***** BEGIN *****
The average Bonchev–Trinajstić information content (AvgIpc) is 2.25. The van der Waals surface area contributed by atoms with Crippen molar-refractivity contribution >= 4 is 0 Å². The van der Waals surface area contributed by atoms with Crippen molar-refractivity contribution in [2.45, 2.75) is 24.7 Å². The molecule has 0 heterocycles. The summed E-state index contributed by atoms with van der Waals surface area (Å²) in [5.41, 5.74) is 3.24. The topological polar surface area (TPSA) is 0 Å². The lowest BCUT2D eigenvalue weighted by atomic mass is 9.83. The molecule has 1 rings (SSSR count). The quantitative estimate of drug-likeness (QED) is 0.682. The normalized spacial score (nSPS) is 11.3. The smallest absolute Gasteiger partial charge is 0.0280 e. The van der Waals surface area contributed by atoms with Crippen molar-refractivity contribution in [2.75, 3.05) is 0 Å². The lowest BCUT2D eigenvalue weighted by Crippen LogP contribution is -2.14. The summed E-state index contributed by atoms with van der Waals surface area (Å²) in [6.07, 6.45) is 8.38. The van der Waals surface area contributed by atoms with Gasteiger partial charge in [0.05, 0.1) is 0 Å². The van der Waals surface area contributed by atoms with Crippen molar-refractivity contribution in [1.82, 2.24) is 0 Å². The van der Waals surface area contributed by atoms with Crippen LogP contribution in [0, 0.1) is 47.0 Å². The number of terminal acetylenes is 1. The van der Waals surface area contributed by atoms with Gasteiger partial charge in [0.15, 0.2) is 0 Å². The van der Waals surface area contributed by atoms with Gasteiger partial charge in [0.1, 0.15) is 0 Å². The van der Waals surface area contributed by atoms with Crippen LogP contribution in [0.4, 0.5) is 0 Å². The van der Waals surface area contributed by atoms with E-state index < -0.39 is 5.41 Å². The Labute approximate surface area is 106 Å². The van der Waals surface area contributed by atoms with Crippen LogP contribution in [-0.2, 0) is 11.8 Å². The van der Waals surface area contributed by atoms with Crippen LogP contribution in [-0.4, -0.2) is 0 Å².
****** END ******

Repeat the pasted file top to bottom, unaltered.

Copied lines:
The average Bonchev–Trinajstić information content (AvgIpc) is 2.25. The van der Waals surface area contributed by atoms with Crippen molar-refractivity contribution >= 4 is 0 Å². The van der Waals surface area contributed by atoms with Crippen molar-refractivity contribution in [2.45, 2.75) is 24.7 Å². The molecule has 0 heterocycles. The summed E-state index contributed by atoms with van der Waals surface area (Å²) in [5.41, 5.74) is 3.24. The topological polar surface area (TPSA) is 0 Å². The lowest BCUT2D eigenvalue weighted by atomic mass is 9.83. The molecule has 1 rings (SSSR count). The quantitative estimate of drug-likeness (QED) is 0.682. The normalized spacial score (nSPS) is 11.3. The smallest absolute Gasteiger partial charge is 0.0280 e. The van der Waals surface area contributed by atoms with Crippen molar-refractivity contribution in [2.75, 3.05) is 0 Å². The lowest BCUT2D eigenvalue weighted by Crippen LogP contribution is -2.14. The summed E-state index contributed by atoms with van der Waals surface area (Å²) in [6.07, 6.45) is 8.38. The van der Waals surface area contributed by atoms with Gasteiger partial charge in [0.05, 0.1) is 0 Å². The van der Waals surface area contributed by atoms with Crippen molar-refractivity contribution in [1.82, 2.24) is 0 Å². The van der Waals surface area contributed by atoms with Crippen LogP contribution in [0, 0.1) is 47.0 Å². The number of terminal acetylenes is 1. The van der Waals surface area contributed by atoms with Gasteiger partial charge in [0.15, 0.2) is 0 Å². The van der Waals surface area contributed by atoms with Gasteiger partial charge in [0.1, 0.15) is 0 Å². The van der Waals surface area contributed by atoms with Crippen LogP contribution in [0.4, 0.5) is 0 Å². The van der Waals surface area contributed by atoms with E-state index < -0.39 is 5.41 Å². The Labute approximate surface area is 106 Å². The van der Waals surface area contributed by atoms with Crippen LogP contribution in [-0.2, 0) is 11.8 Å². The van der Waals surface area contributed by atoms with Crippen LogP contribution in [-0.4, -0.2) is 0 Å².